"Secret Avengers" #36 from Rick Remender and Matteo Scalera is a tried and true fight comic in the greatest superhero tradition. Narrative wheels churn, but the issue consists mostly of boiling action in anticipation of next issue's series conclusion. The stakes are raised, final plays made, and everything hangs in the balance. It's a good superhero comic, but it unfortunately lacks the resonance Remender brought to his "Uncanny X-Force" run. The main difference being this comic doesn't feel like it's actually about anything.
Spider-Man works to save citizens around a Sentinel running mad, Beast chops down a Doombot, the original Human Torch and Captain Britain duke it out in the air, Venom and the Black Ant trade blows, etc, etc. These are all fantastic set pieces for action, but their beauty is truly skin deep. Punches, powered blasts and flame can only hold attention for so long. It's a fun ride but it's the sort of thing you walk away from with a smile and then can't express your delight for it in any cognitive way later on.
Remender uses the intellect of some characters as an almost deus ex machina, which is a major issue. Captain Britain's plan at the start is actually well thought out, so it's excusable, but when Beast saves the day later on it becomes almost groan-inducing. Allowing Beast to have the solution ready because he thought to come prepared for this insane eventuality is an incredibly simplistic way to push through a portion of the complication. It leads to some great material and moments for Hank Pym in Deathlok mode, but it isn't earned.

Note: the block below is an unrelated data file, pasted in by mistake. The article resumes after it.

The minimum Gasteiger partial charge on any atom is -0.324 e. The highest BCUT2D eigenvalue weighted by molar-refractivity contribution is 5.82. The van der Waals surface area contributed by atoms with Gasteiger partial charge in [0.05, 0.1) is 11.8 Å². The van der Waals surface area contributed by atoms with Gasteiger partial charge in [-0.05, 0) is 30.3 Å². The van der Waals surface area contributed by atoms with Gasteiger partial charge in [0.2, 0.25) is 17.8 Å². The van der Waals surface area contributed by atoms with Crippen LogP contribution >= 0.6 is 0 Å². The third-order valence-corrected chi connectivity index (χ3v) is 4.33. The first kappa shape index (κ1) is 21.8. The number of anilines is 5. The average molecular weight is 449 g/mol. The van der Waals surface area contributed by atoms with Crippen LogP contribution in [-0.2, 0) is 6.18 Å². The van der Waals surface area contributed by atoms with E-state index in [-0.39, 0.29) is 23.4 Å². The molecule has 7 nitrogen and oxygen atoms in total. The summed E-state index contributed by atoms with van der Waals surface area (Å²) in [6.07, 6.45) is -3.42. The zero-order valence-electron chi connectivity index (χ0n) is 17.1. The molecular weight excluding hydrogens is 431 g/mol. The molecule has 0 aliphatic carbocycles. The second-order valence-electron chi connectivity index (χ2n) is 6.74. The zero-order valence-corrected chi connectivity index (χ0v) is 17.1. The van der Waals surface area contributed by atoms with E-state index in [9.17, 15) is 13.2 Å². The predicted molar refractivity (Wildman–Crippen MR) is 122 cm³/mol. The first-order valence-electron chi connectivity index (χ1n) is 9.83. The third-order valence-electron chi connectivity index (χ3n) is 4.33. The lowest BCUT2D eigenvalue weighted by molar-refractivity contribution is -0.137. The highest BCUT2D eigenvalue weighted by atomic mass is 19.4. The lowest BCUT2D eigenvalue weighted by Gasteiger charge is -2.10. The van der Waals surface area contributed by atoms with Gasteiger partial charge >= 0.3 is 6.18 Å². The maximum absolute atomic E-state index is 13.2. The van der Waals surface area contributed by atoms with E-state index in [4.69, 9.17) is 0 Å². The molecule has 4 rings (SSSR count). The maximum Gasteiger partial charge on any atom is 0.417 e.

Matteo Scalera is the shining star of this book. His composition and inky execution brings a level of craft to the page that makes this fight comic feel like more. The scratchy inks and splattered layers lend a gritty nature to a comic that could easily have been too polished. Scalera's double page spread of Pym in fighting style is glorious in the weight it carries as well as the technical prowess it shows. Scalera can do it all and yet his style isn't mainstream Marvel fare. In fact, I'd go so far as to say I don't want to see Scalera on a flagship book as much as I want to see him succeeding on a creator owned title where this style can fully flourish and be appreciated.
"Secret Avengers" #36 is the penultimate chapter to Rick Remender's run on the title. There's plenty to like about the issue, but amidst some of the great work out there, much of it belonging to Remender himself, this book is just another fight comic like far too many others. There are some interesting character points at play with this diverse cast, but the book struggles because it isn't truly about anything. Hold on, have fun, and enjoy it for what it is.